"The Connected Child is the literary equivalent of an airline oxygen mask and instructions: place the mask over your own face first, then over the nose of your child. This book first assists the parent, saying, in effect, 'Calm down, you're not the first mom or dad in the world to face this hurdle, breathe deeply, then follow these simple steps.' The sense of not facing these issues alone--the relief that your child's behavior is not off the charts--is hugely comforting. Other children have behaved this way; other parents have responded thusly; welcome to the community of therapeutic and joyful adoptive families."
--Melissa Fay Greene, author of There is No Me Without You: One Woman's Odyssey to Rescue Africa's Children
There are no bruises to yellow and heal, no gaping wound to point to. But, in spite of their invisibility, emotional wounds are a very damaging form of abuse. Whether caused by words, actions, or even indifference, emotional abuse is very common-yet often overlooked. In this helpful guide, Christian therapist Gregory Jantz examines why emotional abuse is so common and damaging. He reveals how those who have been abused by a spouse, parent, employer, or minister can overcome the past and rebuild their self-image. This new expanded edition of Healing the Scars of Emotional Abuse now includes:* strategies for dealing with the verbal abuser* self-check quizzes with each chapter* keys to rebuilding relationships* letters from survivors of emotional abuse* new information on spiritual abuse * a biblical plan for healing
Nancy’s labor pains were harsh and long, close to seven years, in fact. Conceived by Ukrainian parents, her two adopted children, Alyona and Alec, began their rebirth six years later in an American city near the East Coast shoreline.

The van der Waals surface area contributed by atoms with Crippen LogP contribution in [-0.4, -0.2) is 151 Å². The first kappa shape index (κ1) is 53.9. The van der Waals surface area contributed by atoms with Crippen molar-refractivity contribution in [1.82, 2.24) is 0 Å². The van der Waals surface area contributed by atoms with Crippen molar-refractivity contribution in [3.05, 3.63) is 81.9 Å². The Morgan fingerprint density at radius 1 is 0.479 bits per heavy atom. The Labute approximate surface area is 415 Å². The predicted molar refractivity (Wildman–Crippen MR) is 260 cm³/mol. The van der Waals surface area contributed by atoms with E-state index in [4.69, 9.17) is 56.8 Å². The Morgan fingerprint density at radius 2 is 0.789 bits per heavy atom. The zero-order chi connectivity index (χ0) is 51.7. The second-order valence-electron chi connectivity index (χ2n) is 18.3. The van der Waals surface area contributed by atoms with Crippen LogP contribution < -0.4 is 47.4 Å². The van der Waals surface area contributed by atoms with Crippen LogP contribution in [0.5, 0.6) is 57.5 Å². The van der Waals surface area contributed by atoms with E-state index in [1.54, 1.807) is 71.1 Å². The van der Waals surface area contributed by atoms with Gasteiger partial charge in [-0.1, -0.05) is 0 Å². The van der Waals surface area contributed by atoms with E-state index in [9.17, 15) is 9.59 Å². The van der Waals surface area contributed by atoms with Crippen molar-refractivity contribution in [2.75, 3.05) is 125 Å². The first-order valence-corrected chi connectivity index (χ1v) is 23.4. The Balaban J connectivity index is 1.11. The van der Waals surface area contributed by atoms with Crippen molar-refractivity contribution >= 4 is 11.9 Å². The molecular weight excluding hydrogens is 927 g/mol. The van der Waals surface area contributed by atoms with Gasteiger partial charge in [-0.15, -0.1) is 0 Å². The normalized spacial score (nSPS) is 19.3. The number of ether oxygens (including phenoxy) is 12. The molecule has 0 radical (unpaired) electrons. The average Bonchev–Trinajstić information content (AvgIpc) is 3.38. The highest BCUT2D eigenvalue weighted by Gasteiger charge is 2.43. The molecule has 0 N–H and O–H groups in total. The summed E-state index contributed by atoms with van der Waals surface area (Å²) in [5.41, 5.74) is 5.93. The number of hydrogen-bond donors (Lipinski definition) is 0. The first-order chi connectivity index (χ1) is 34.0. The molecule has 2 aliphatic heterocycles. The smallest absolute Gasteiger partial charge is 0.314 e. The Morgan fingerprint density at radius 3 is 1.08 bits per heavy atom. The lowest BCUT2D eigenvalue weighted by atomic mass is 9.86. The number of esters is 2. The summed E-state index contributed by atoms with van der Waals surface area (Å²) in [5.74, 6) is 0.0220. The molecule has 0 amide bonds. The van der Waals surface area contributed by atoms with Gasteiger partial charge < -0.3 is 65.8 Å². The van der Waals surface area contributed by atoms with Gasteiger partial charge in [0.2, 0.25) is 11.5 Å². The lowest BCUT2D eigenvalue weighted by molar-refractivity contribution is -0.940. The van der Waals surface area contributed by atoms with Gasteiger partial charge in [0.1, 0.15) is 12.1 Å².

Healing Emotional Wounds-A Story of Overcoming the Long Hard Road to Recovery from Abuse and Abandonment is a compelling chronicle of metamorphosis that gives testament to the power of love, encouragement, and resolve over the desperate circumstances of abuse, neglect, and abandonment. This unvarnished story recounts the tumultuous road to recovery of two six-year-olds adopted from Ukraine and takes the reader through a mosaic of emotions from anger and frustration to laughter and bewilderment.
This action-packed drama of the family’s first seven years reads like fiction, but it’s real. The high-stakes adventure is replete with volatile behaviors, love, intrigue, sadness, police intervention, unwavering faith, doggedness, emotional fluctuations, and humor. Three main characters emerge, along with a large supporting cast of friends, family, neighbors, and community: 1) Alec, born prematurely to a substance-abusing mother, who spent the early part of his life swathed in a blanket cocoon almost devoid of human touch; 2) Alyona, found on the streets at age four or five and returned to the orphanage by her Italian adoptive family after only six weeks due to her aggressive behavior; 3) Nancy, a single, early fiftyish professional who feels called to adopt these children. The antagonist in this saga is the history of abuse and abandonment, but the real heroes are the children, who emerge from the abyss of hopelessness to live lives of confidence, love, and expectation.
Healing Emotional Wounds-A Story of Overcoming the Long Hard Road to Recovery from Abuse and Abandonment affirms the hope of healing through commitment, hard work, extensive family and friend support, a “never quit” attitude, and an unyielding resilience and focus.